Tag Archives: Robert Hass
The poets who are reading have all been highly lauded for their work. Among them are a former Poet Laureate of the United States, a Pulitzer Prize winner, and recipients of Guggenheim Foundation and the National Endowment for the Arts grants, among other prizes. The poets are Robert Hass, Sharon Olds, Brenda Hillman, Kazim Ali, Cathy Park Hong, and Patricia Spears Jones. All six will be teaching at the Poetry Workshop near Lake Tahoe this summer.
The event will be from 7:00 p.m. to 9:30 p.m. on June 17 at the First Congregational Church, 2345 Channing Way. Tickets are $25 in advance/$30 at the door. The poet Kevin Simmonds will serve as emcee. … Continue reading »
On a downtown Berkeley city block, poetry is a constant companion.
Stretched along both sides of Addison Street between Milvia Street and Shattuck Avenue, cast-iron “stepping stone” plaques engraved with fired, glass porcelain enamel lettering speak the language of poets from Ohlone Indians to contemporary wordsmiths.
Known as the “Berkeley Poetry Walk” and anthologized in The Addison Street Anthology, published by Berkeley-based Heyday Books, the public-art project was a massive undertaking completed in 2003 by a team of pivotal volunteers, private donors, the City of Berkeley, City staff and the Civic Arts Commission. … Continue reading »
By Sharon Coleman
For decades, Berkeley has been enriched by a vibrant literary community with poetry at its heart, as we see in downtown Berkeley’s Addison Street Poetry Walk. At the heart of the poetry community since 1972 has been Poetry Flash, a hub for reviews, articles, event listings, and presenter of many singular literary events. And at the heart of Poetry Flash since 1995 has been Mark Baldridge, in so many capacities from board member to web master, but most notably as Director of the annual Watershed Environmental Poetry Festival.
When Robert Hass was named first U. S. Poet Laureate from the West in 1995, he joined in meetings at International Rivers Network with poets and ecologists to discuss “Nature and the American Imagination,” the theme of his laureateship, and to think of ways to engage the public using poetry. Having left a corporate career and started his own small advertising agency, hungry to do something real, Mark attended these meetings. From the discussions came the idea for the first Watershed Festival that took place in April 1996 at the Bandshell of Golden Gate Park. … Continue reading »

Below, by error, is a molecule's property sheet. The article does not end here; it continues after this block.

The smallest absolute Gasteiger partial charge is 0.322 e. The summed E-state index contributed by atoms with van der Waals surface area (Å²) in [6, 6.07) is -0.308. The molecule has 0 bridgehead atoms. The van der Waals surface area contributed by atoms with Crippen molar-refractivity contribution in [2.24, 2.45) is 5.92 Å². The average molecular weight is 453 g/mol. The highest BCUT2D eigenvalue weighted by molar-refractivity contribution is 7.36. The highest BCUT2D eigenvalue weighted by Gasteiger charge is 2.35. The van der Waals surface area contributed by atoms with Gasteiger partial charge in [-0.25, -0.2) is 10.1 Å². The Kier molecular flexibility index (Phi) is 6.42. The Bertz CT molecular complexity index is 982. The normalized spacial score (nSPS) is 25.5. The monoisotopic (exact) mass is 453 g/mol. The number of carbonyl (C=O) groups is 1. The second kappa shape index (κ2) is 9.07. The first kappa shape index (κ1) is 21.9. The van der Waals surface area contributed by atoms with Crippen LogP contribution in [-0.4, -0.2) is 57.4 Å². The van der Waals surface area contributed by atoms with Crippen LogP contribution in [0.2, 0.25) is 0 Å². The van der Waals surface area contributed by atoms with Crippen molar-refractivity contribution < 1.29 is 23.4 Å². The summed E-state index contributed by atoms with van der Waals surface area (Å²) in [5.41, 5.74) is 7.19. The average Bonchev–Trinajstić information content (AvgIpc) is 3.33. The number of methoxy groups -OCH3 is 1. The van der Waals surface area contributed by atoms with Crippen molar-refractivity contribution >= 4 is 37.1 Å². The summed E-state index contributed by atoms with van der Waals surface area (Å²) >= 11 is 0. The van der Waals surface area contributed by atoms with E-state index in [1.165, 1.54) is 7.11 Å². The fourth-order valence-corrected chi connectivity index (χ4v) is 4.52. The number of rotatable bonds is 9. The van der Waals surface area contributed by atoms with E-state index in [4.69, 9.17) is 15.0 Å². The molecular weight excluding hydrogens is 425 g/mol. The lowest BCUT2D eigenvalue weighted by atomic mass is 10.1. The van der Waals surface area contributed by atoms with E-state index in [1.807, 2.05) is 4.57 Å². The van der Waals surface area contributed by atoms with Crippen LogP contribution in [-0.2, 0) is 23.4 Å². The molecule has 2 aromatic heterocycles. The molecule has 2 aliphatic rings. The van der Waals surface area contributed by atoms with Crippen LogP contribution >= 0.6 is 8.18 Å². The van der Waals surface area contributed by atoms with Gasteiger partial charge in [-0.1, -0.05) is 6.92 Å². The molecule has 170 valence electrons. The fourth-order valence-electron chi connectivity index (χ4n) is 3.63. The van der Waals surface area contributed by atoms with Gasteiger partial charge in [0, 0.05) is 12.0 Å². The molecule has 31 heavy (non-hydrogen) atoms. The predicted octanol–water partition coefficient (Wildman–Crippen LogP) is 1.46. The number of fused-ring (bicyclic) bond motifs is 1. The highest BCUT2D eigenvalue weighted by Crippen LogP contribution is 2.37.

JENNIFER KOH Violinist Jennifer Koh is no stranger to Berkeley, although Berkeley audiences may know her as Einstein, a role she undertook when she played in Einstein on the Beach at Cal Performances. This time she plays as herself — a powerful soloist — when she performs Sibelius’ Violin Concerto with the Berkeley Symphony tonight, Thursday Oct. 2, at 7 p.m. Also on the program are Elgar’s Enigma Variations and Oscar Bettison’s Sea Shaped in its world premiere. Tickets for the Zellerbach Hall show cost $15-$74. … Continue reading »
Chancellor Robert Birgeneau issued an apology today for police tactics during Occupy Cal protests on November 9 on campus.
In a recording made while en route to spending Thanksgiving with his children and grandchildren on the East Coast, Birgeneau said he took full responsibility for the events that day and would do “his very best to ensure that this does not happen again.”
Robert Hass, professor of poetry and poetics at UC Berkeley, attended Occupy Cal this month and wrote about his experience in an op-ed piece for the New York Times on Sunday titled “Poet-Bashing Police”.
He decided to go on campus with his wife, Brenda Hillman, after hearing about police beating protesters with truncheons in order gain access to, and dismantle, tents that had been declared unauthorized by the Cal administration.
“I wanted to see what was going to happen and how the police behaved, and how the students behaved. If there was trouble, we wanted to be there to do what we could to protect the students,” he writes.
As we reported on November 14th, the former poet laureate ended up being hit by police and his wife was knocked to the ground. The experience, he writes, got him thinking that “life is full of strange contingencies.” Read the full column in the New York Times. … Continue reading »